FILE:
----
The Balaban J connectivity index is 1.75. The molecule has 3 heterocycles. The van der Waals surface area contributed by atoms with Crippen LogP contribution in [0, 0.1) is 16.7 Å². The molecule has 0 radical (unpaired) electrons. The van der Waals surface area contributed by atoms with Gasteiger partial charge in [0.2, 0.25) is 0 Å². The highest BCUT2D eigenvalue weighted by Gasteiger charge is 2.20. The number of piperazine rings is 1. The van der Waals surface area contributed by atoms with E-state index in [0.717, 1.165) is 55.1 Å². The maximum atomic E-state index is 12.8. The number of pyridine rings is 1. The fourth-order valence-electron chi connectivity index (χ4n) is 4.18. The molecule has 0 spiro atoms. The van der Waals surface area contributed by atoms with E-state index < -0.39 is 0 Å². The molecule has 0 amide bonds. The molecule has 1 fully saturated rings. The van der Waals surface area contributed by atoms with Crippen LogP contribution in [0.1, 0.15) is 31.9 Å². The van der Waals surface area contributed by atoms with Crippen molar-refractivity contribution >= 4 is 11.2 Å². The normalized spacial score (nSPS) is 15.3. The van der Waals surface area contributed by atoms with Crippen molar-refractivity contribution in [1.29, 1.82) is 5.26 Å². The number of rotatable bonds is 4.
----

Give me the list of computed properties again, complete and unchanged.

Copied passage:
The Balaban J connectivity index is 1.75. The molecule has 3 heterocycles. The van der Waals surface area contributed by atoms with Crippen LogP contribution in [0, 0.1) is 16.7 Å². The molecule has 0 radical (unpaired) electrons. The van der Waals surface area contributed by atoms with Gasteiger partial charge in [0.2, 0.25) is 0 Å². The highest BCUT2D eigenvalue weighted by Gasteiger charge is 2.20. The number of piperazine rings is 1. The van der Waals surface area contributed by atoms with E-state index in [0.717, 1.165) is 55.1 Å². The maximum atomic E-state index is 12.8. The number of pyridine rings is 1. The fourth-order valence-electron chi connectivity index (χ4n) is 4.18. The molecule has 0 spiro atoms. The van der Waals surface area contributed by atoms with E-state index < -0.39 is 0 Å². The molecule has 0 amide bonds. The molecule has 1 fully saturated rings. The van der Waals surface area contributed by atoms with Crippen LogP contribution in [0.1, 0.15) is 31.9 Å². The van der Waals surface area contributed by atoms with Crippen molar-refractivity contribution >= 4 is 11.2 Å². The normalized spacial score (nSPS) is 15.3. The van der Waals surface area contributed by atoms with Crippen molar-refractivity contribution in [1.29, 1.82) is 5.26 Å². The number of rotatable bonds is 4.